Then all Hell broke loose and, as loathe I am to use such a hackneyed phrase, I gotta say it was exactly that. With no warning we were slammed with wind, hail, rain. It was like a body blow. The cars stopped dead in the road. Slowly, the drivers got their bearings and began to inch cautiously to a shoulder they could not see. We all stopped then and waited. The rain was so intense, the hail so thick, that the car became a cocoon. There was no light save the occasional lightning and the two red circles of the brake lights in front of us that looked like carnations through the ice. The car rocked. Russ inched forward and it was like driving over rocks. He stopped. The storm didn’t.

I was terrified. All I could think of was that a tornado was coming. We were on the border of Iowa and Nebraska, in the plains, in a violent storm. All I could see was Dorothy riding her bike with Toto in the basket. I saw cars spinning up into the clouds. I ran an endless reel of old movies showing people clinging desperately to door jambs and car doors, only to be swept away and found in trees later. Yes, it seems silly now, but I was out of my element. I can handle a blizzard, this was nature on attack. AT one point I told Russ to please stop inching forward and he said he wasn’t. the car was in park. It was the wind.

The storm seemed to never end. I was whimpering “Oh my God” over and over. I admitted to Russell that I was afraid. Really afraid. I never do that. I am the brave girl. The dogs were silent and still, their ears down. They huddled together. They never moved, never whimpered.  Russ was taking video.

After what seemed like forever, but was probably 5 minutes, there was enough of a lull that you could see out the windows again. A big truck went by and Russ pulled out to follow him. The road was coated with hail stones and it felt like we were riding over rumble strips. I was trembling and my heart was beating so hard I swear my t-shirt was moving to its beat.

When we finally checked into our room, I lay in the bed, taking deep breaths and both dogs came to lie beside me: Quincy tucked himself along my side, Oliver put his tiny paws on my shoulder and rested his head in my neck. I like to think they were soothing me, but it may have been a mutual comforting.

Emergency blasts came over the TV several times in the next few hours, but we were safe, warm, together. I am always thankful when that it the case, but never more than that night.

Wednesday, September 9

stuck in the middle

The world starts to change when you hit deep into the midwest.  New York is green and lush and rolling. Ohio is green but flat. And then you hit Iowa and the air is like a blanket of heat, rich with mist. It feels like work to walk through it. The sky opens up and the shape of the world we live on is revealed. It curves at the edges, dips into the sunset, defies boundaries. Sunsets here are different than the charming ones we have over Lake Erie. They are intense. fire on the ground, gray chasing red across the fields. It is here that I start to feel that we are on a journey. The dogs are calmer here, as if the flat earth and open sky soothes them. We will stop soon. I want to catch Stephen Colbert’s debut.  We will bring in the cooler and snack on tomato sandwiches with tons of salt and mayo. fontanella cheese and watermelon, oatmeal raisin cookies, raspberry tea. I’m hungry thinking of it.  Tomorrow we head toward Nebraska, the last flat state, the entry to the mountains and the world spins and changes again. When we tell people that we are about to drive cross country, the question always is: How long does it take? I want to say “several lifetimes” but they wouldn’t understand. The last sliver of fire is slipping off the edge. The sky behind it is slate and blue with streaks of white.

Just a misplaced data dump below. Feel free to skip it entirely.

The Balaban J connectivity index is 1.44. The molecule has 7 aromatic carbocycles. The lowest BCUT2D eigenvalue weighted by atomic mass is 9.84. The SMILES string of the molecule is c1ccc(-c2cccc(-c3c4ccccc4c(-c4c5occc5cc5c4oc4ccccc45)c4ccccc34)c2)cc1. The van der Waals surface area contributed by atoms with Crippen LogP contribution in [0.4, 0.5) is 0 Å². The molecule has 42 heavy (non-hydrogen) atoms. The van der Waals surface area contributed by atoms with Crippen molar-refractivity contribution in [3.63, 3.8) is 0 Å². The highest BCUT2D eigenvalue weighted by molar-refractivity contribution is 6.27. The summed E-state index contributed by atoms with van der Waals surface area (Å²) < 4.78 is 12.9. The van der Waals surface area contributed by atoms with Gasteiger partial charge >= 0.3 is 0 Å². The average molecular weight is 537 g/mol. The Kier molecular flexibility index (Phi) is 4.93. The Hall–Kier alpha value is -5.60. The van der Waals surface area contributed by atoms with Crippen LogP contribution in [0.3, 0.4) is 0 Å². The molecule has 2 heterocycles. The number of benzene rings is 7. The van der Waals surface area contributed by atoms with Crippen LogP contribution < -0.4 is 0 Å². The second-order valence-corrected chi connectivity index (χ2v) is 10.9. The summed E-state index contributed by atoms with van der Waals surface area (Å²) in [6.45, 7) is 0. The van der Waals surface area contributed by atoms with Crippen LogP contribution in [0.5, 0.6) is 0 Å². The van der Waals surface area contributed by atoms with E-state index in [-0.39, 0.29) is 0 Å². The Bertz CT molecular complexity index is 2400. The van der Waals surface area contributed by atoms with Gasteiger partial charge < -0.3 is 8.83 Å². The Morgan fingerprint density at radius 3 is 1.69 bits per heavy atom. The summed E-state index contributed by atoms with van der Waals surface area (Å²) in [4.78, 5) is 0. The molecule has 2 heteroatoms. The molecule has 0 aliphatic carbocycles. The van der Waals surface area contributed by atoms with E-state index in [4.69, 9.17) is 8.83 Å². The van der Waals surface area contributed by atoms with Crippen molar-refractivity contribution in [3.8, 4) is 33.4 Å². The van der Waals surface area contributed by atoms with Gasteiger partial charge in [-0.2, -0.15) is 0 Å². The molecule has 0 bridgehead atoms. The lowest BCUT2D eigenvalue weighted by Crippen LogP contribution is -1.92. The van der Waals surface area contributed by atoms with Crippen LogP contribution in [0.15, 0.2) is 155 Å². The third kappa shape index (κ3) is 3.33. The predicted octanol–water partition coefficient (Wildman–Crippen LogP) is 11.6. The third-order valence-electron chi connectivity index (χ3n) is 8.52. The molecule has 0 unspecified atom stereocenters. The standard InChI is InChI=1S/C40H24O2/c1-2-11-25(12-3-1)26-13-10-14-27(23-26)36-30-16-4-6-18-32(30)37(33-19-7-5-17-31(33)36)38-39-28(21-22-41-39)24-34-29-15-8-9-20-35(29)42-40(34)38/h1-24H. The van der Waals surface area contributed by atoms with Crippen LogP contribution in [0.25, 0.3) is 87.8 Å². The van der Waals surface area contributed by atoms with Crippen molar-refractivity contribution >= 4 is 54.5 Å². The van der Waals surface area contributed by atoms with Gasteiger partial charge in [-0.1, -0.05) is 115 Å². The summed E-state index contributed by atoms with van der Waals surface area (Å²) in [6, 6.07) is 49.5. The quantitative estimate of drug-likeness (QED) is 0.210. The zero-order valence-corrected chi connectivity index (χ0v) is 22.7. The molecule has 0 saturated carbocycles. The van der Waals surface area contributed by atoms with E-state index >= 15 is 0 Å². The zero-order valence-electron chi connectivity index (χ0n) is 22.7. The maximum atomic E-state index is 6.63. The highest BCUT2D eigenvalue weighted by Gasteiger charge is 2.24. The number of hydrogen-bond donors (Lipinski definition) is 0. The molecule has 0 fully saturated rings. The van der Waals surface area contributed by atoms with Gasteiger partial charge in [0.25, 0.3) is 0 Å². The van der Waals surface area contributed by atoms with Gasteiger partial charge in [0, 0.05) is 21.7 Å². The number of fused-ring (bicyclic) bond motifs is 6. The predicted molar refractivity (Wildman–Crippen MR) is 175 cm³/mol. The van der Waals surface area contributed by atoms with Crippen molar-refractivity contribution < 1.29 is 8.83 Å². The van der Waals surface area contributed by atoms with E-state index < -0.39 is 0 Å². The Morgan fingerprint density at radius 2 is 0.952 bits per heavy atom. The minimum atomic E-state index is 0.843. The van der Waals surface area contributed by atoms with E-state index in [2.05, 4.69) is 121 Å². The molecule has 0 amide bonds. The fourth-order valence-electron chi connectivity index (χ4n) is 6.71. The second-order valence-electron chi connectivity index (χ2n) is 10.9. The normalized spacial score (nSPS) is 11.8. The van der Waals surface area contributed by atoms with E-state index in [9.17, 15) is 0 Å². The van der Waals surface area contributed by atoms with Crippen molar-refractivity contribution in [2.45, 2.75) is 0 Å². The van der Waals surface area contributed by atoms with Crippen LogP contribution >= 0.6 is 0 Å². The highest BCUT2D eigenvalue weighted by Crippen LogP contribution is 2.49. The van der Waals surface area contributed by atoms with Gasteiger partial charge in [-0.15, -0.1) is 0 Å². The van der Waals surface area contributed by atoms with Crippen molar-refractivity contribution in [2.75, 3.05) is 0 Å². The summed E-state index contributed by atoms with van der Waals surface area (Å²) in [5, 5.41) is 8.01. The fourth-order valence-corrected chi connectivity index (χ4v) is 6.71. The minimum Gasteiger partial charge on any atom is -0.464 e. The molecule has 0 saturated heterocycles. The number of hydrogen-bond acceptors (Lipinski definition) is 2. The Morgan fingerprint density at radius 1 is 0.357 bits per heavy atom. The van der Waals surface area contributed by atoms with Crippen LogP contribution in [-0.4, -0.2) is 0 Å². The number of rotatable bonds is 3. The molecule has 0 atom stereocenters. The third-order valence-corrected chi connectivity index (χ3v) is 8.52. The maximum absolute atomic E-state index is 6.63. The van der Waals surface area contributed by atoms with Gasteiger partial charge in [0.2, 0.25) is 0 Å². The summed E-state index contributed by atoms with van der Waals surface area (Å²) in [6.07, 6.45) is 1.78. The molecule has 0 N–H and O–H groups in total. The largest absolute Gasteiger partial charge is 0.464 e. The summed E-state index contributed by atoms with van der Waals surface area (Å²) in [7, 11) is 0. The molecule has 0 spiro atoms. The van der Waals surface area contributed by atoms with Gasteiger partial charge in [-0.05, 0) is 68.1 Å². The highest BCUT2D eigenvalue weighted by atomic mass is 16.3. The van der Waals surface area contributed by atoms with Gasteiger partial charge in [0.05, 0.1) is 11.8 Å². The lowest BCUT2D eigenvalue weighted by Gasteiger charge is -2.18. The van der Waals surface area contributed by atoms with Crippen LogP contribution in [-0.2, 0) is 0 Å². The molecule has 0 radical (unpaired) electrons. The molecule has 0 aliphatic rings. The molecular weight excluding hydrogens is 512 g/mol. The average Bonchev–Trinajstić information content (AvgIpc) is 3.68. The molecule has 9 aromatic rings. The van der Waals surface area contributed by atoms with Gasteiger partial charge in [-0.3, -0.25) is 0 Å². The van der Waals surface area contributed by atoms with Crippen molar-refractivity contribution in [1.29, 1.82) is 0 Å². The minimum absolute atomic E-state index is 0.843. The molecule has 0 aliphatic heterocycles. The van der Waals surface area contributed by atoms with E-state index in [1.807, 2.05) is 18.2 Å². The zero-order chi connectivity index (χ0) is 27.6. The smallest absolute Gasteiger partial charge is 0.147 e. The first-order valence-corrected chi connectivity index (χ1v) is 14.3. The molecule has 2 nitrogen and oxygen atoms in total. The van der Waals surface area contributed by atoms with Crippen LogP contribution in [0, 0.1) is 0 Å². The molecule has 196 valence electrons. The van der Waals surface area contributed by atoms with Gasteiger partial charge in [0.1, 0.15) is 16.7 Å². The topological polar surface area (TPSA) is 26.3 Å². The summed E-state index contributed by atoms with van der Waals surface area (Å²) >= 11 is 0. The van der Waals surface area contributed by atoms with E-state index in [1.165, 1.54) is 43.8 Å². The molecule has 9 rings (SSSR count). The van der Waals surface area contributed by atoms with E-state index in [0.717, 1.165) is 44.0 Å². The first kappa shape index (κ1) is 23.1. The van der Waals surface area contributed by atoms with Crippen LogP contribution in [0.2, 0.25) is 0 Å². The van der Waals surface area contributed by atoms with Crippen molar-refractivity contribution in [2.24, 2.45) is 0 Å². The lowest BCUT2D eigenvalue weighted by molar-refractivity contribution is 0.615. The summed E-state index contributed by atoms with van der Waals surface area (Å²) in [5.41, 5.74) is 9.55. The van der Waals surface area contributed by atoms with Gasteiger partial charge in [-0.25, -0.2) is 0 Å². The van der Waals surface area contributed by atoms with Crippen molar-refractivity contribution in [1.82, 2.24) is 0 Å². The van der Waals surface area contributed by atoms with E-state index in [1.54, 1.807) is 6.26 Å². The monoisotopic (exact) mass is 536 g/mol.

My quote of the day? Enjoy the journey.

lessons learned, blessings earned?

It’s been a long time since I blogged. Months and months. Yes, I’ve been busy with shows and work and doctors. But I’m thinking the demon between me and my blog is Facebook. I spend creative time replying, sharing, liking, pontificating, LOLing. No time for creative writing. Enough.

So..Let’s review the Summer show season this way: rain, rain, wonderful, lousy, wonderful, heat, pretty good, frustrating, wonderful and wonderful. I would like to share words of wisdom about making a living as a show artist, but since I haven’t figured it out for myself yet, I would be a false prophet. I’ll put it like this…you have to love the life, love what you do and be willing to eat pasta 4 nights a week. We are on a month-long road trip right now and my show money pretty much is paying for it, so I am content.

What did I learn this year? Well, I learned that it is a balm to the soul when people respond to your work. Since moving into more collage work, what I am showing and selling is part of who I am and that makes acceptance and rejection more personal than I would like. I get a lot of incredible feed back from potential customers, but it is hard for me to close the deal on a purchase, no matter what the price. And, trust me, I am underpriced. As a fellow show circuit artist likes to remind us: we don’t  make anything anyone needs. Well, I think people need art, but I know whet he means.

I love making collage. I do. When I started out, I was a papermaker. That didn’t last long. I liked it, but it was labor intensive and messy. When you can get a beautiful Thai marble 2 X 3 ft sheet for 5 bucks you not only get better paper, you get time to make stuff with it.  So I became a book maker. (Who knew you could make books??) I was unable to part with even a scrap of the papers left over from making books, and so I worked them into collage, starting with cards, then magnets and, finally, large pieces. I work quotations  in because I believe words are art and people respond to them. 

And so, here we are. Another Summer show season “in the books”. Another holiday season on the horizon.  And, in between, a road trip. It’s a good life.

Oh, and speaking of that, Doc says he sees no new cancer and what he does see is apparently scar tissue. He’s been watching it for a while and it has been stable so it seems to be “inactive” or some such thing. So, no more chemo. We are just going to watch it. He smiled at me.  My joints already feel better, my nails are growing back and we are on the road.

As one of my quotes reads: “nothing is worth more than this day”.